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Black Leaders Seek Conspiracy Probe in Brown's Death

Allegations: Some ask government to explore theory that the late Commerce secretary was murdered. U.S. officials say claim is unfounded.

December 25, 1997|ROBERT L. JACKSON | TIMES STAFF WRITER

WASHINGTON — Some African American leaders are asking the government to look into a new conspiracy theory--that the late Commerce Secretary Ronald H. Brown was murdered last year and his government plane was crashed in Croatia to cover it up.

The Pentagon, the Justice Department and the White House say the claim is completely unfounded and insist that Brown, then the highest-ranking black member of the Cabinet, died along with 34 others on his trade mission when their Air Force transport strayed off course and crashed into a mountainside in 1996.

White House Press Secretary Mike McCurry has reacted bluntly to the murder theory, saying the allegations are being promoted by "people who, no doubt, for whatever reason, hate the president of the United States."

"The Pentagon has very thoroughly and in very gruesome detail--and no doubt in ways painful to the Brown family--addressed this issue," McCurry said. "It's time to knock this stuff off."

The assassination theory surfaced earlier this month in a newspaper owned by Richard Mellon Scaife, a wealthy conservative and well-known conspiracy theorist.

Citing those allegations, black activist Dick Gregory was arrested Wednesday outside Walter Reed Army Medical Center in Washington when he used yellow police tape to try to seal off the main entrance of the Armed Forces Institute of Pathology, the office that conducted the medical examination of Brown's body.

Calling it a "crime scene," Gregory led a protest rally to accuse military officials of covering up evidence of Brown's murder.

In the past week, Kweisi Mfume--head of the National Assn. for the Advancement of Colored People and a former Maryland congressman--and Rep. Maxine Waters (D-Los Angeles), chairwoman of the Congressional Black Caucus, have written federal officials to ask for more data on the allegations, which first appeared in Scaife's Pittsburgh Tribune-Review.

Writing in the Dec. 3 issue, reporter Christopher Ruddy quoted Lt. Col. Steve Cogswell, an institute pathologist, as saying "an apparent gunshot wound" in the top of Brown's head was never fully investigated.

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Ruddy previously wrote articles suggesting that White House Deputy Counsel Vincent Foster had been murdered in 1993, although separate investigations by two independent counsels, Robert B. Fiske Jr. and Kenneth W. Starr, have concluded that he committed suicide.

In Brown's case, the Air Force reported after a lengthy inquiry that pilot error contributed to the April 1996 crash of an Air Force CT-43 transport carrying Brown and his entourage.

Responding to homicide allegations, an official of the Armed Forces Institute of Pathology acknowledged Wednesday that doctors initially were puzzled by a circular wound on the top of Brown's head when his remains were recovered at the crash scene.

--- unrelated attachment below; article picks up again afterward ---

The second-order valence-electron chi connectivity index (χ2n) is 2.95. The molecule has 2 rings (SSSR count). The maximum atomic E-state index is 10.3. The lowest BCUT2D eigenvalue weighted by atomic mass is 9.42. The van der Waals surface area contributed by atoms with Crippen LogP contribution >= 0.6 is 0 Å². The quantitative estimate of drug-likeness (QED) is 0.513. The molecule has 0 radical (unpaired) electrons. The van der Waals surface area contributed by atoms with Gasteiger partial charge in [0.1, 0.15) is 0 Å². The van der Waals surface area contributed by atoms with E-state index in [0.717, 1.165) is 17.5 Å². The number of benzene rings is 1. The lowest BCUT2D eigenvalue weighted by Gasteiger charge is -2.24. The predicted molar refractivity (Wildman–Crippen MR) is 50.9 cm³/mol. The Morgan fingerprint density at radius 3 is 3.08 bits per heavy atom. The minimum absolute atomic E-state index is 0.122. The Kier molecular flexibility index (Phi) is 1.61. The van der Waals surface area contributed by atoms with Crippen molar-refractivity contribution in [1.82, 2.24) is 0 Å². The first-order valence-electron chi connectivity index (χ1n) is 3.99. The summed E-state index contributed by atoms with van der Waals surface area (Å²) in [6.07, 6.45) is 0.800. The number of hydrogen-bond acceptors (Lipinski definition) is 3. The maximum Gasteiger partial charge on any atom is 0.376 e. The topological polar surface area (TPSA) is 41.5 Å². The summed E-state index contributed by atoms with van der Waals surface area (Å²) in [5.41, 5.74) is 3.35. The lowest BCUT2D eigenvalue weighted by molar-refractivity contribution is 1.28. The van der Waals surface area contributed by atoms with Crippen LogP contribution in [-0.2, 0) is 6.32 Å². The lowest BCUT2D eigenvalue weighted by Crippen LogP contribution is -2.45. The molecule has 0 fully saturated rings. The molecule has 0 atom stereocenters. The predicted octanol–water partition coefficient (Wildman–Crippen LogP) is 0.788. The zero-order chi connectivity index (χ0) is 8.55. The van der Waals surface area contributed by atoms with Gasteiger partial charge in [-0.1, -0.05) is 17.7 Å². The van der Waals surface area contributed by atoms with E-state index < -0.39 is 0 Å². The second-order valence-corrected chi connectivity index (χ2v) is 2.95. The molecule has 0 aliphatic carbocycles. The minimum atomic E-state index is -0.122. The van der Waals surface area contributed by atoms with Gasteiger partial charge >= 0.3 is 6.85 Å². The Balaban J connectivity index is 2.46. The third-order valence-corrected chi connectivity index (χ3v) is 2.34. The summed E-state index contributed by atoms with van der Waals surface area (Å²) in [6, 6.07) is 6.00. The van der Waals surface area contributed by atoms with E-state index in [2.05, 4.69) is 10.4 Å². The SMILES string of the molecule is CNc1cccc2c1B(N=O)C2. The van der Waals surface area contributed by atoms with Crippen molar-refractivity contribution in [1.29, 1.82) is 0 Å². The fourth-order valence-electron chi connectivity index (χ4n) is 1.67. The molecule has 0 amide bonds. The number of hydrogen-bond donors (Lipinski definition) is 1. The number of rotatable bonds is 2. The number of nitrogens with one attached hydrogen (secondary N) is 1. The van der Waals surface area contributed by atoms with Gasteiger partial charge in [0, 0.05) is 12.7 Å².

"Upon initial inquiry, it looked like a gunshot entry," said Chris Kelly, the institute's public affairs officer.

"The forensic pathologist then consulted with others and took extensive X-rays. As a result of these consultations and full-body X-rays, we absolutely ruled out anything beyond a blunt-force injury to the head."

Cogswell, the primary source of Ruddy's article, could not be reached for comment Wednesday. His office reported that he was "on vacation."

Kelly said Cogswell "had nothing to do with the Brown inquiry" and is the subject of an internal inquiry in connection with outside speeches he has been giving titled "Mistakes in Forensic Pathology." A second pathologist cited by Ruddy also was not involved in the Brown investigation, but saw initial photos of the circular head wound, Kelly said.

"These allegations are way out, and there's nothing to them," he added.

The motive for an alleged murder of Brown is not clear, although some backers of the theory have speculated he knew of possible wrongdoing by President Clinton or other administration officials. Brown's own financial affairs were under investigation by an independent counsel at the time of his death. Before his Cabinet appointment, he had directed Clinton's 1992 presidential campaign.

Mfume said in a letter to Atty. Gen. Janet Reno that allegations that homicide was overlooked in Brown's death "require an explanation."

"The NAACP is very concerned about the ramifications of these allegations, and left unanswered and unresolved, they raise serious questions," his letter said.

In a similar letter to Reno and to the Joint Chiefs of Staff, Waters said the allegations "have sparked a firestorm of inquiries" from her constituents and others.

"I would like to request that you evaluate the issues raised . . . and make a determination of whether an investigation into the allegations is warranted," Waters wrote.

Justice Department spokesman Myron Marlin said the department "is not looking into the matter now." He added that "if there is credible information that a crime has been committed, we would look into it."

Times staff writer Ronald J. Ostrow contributed to this story.

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